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The EU is putting pressure on other big polluting countries to cut greenhouse gas emissions faster as it faces an internal fight about the bloc’s own climate targets.
Senior officials in Brussels told the Financial Times that they wanted large economies such as China, India and the US to share the burden as European consumers and industry begin to balk at the costs of the necessary green shift in the energy system.
The world’s largest emitters today are the US, China and India, followed closely by the EU.
The bloc’s share of global greenhouse gas emissions dropped from 16.8 per cent in 1990 to 7.3 per cent in 2021, according to European Commission data. The EU cut emissions by about a third, mainly as dirty coal in the electricity mix fell, while the share from China and India rose as energy demands increased.
But the EU is now struggling with internal discussions over setting a 2040 target to reduce emissions.
Geopolitical tensions over climate policies are rising as governments grapple with overstretched budgets, at the same time as extreme weather raises fears about global warming.
Global emissions need to fall by 43 per cent by 2030 to keep alive the Paris goal of limiting global temperature rises to 1.5C above pre-industrial levels.
The world remains on track for a temperature rise of between 2.4C and 2.6C by 2100, according to the UN Environment Programme.
US climate envoy John Kerry is restarting climate talks in China this week, after environment ministers from G20 countries, including China, met in Brussels on Thursday and Friday to set the agenda for the UN COP28 summit in the United Arab Emirates where a “global stock take” will take place.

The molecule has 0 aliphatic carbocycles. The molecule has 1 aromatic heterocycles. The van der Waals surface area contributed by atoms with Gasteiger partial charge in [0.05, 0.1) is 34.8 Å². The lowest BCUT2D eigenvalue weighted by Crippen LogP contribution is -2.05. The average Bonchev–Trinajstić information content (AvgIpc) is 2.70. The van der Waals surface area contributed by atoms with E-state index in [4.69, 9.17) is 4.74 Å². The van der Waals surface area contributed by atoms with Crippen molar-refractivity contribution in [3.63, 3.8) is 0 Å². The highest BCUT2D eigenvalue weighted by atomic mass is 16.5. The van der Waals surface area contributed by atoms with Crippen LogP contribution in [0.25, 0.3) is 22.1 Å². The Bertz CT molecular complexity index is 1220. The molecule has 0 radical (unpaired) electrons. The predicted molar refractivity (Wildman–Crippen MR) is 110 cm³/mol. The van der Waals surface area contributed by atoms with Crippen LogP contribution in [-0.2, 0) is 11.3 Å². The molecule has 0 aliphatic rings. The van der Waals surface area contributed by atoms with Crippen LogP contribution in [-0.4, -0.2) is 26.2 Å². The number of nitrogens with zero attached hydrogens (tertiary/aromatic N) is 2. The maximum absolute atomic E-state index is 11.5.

The EU has committed to cut greenhouse gas emissions by 55 per cent in 2030 and reach net zero by 2050, with the 2040 goal intended as a milestone.
Draft text being prepared by EU countries ahead of COP28, seen by the FT, shows that a section committing the bloc to update its contribution from 55 per cent to 57 per cent is bracketed, meaning that it could be changed before the UN summit in December.
The EU’s main scientific advisory board has suggested that it should be set as high as 95 per cent.
But officials question whether it will be politically possible to increase the pace of change ahead of EU-wide elections next June.
EU diplomats said there were “difficult discussions” over the target with Poland and Romania among the bloc countries opposing an increase.
Others favour faster action. Jennifer Morgan, Germany’s special envoy on climate policy, said that the goal should not be “just a number — it should be a driver of modernisation and resilience of our companies and communities” This sentiment was shared by several EU environment ministers who discussed progress on climate change in Spain last week.
Lawmakers are concerned that a backlash against the green transition could grow as EU industry is squeezed by US competitors with lower energy costs and subsidies under the Inflation Reduction Act, and China’s dominance of the supply chain for green technologies.
“If we get China to commit to high emissions reduction targets it gives the EU space,” one EU official said.
The commission recently warned that without a high target “the EU would be at risk of missing its domestic climate objective for 2050 and possibly undermine its capacity to spur climate action internationally”.